On my way to Talakaveri, Bala suggested me to visit the man-made pond that springs water continuously to form River Kaveri and to take blessings of it. I was flattered by his humble gesture when he invited me for lunch after my visit to the holy place. But I had decided to avoid the guilt-free meal and gorge on the staple cuisine of Coorg – Pandi Curry with otti – rice chapatis like bhakaris of Maharashtra, and kadumbuttu – bite-sized balls of rice soaked in a puddle of thin gravy. For the uninitiated, Pandi Curry is a preparation made from preserved pork pickled in a paste of home-grown spices, bamboo shoots and mushrooms. Enjoyed best without spoon, fork and etiquettes. Can there be any substitute for this outspread of traditional Kondava Food then?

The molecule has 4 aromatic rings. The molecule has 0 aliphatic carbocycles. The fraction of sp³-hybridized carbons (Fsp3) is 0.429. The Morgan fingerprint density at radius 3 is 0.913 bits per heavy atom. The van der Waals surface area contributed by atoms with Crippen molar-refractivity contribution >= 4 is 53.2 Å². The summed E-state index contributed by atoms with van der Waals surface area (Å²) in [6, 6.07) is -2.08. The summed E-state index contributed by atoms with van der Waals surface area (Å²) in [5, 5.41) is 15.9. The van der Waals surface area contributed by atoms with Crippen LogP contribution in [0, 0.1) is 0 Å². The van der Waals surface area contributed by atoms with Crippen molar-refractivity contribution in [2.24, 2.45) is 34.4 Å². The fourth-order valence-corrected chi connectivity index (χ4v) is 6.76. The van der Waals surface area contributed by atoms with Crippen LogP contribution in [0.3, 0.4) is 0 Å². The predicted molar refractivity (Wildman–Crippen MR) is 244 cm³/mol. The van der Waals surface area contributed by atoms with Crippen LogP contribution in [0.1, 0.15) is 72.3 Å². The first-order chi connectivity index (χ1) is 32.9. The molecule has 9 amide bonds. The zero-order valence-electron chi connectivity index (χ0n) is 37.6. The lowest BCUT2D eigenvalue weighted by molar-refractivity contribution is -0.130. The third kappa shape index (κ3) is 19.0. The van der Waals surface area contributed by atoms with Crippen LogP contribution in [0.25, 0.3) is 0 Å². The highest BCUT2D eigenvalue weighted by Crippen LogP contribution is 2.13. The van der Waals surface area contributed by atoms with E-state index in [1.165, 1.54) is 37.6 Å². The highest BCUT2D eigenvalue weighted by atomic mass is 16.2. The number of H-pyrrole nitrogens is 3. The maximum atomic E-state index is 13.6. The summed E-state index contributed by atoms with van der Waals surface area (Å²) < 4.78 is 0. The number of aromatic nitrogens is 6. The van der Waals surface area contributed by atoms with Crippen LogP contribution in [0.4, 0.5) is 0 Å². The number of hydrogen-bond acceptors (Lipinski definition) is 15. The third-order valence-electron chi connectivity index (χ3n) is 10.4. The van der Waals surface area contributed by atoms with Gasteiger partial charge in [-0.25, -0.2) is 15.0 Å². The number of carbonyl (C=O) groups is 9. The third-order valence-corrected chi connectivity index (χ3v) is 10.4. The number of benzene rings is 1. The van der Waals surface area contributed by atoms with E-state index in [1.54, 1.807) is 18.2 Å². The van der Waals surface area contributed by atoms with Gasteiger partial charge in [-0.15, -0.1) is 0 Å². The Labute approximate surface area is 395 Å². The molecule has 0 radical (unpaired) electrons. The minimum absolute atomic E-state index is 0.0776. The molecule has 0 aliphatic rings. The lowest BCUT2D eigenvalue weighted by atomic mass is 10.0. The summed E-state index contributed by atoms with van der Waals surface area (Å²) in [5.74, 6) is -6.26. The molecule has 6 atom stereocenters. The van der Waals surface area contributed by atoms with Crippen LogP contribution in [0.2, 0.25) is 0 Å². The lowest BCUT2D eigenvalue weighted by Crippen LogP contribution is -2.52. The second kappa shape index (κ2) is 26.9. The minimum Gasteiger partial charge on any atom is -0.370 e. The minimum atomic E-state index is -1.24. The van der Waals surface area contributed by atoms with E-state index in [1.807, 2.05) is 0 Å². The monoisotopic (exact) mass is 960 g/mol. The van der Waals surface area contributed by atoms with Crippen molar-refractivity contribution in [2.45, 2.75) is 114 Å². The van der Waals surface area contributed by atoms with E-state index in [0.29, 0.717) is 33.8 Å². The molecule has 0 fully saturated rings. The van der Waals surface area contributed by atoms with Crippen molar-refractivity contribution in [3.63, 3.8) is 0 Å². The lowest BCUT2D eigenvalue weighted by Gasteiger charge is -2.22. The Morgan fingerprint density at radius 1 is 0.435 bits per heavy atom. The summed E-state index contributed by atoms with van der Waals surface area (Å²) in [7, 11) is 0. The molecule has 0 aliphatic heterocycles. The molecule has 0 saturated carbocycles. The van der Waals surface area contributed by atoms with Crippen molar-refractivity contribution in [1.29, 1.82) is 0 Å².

After our rich breakfast, I reached to Talakaveri. Situated on a hill locked area, of Brahmagiri hill, the origin of Kaveri takes birth in a tank or kundike erected in a small temple. It is frequented by pilgrims in October, on the day of Tulasankramana, when devotees gather to witness the rise of fountainhead, where water gushes up from the spring at a predetermined moment. River Kaveri, if spotted on a map, flows generously from south to east, through Karnataka and Tamil Nadu, and across the southern Deccan plateau through the south eastern lowlands, making the land fertile through every state she passes, and finally mystifying itself into countless ridges of rivers in the Bay of Bengal.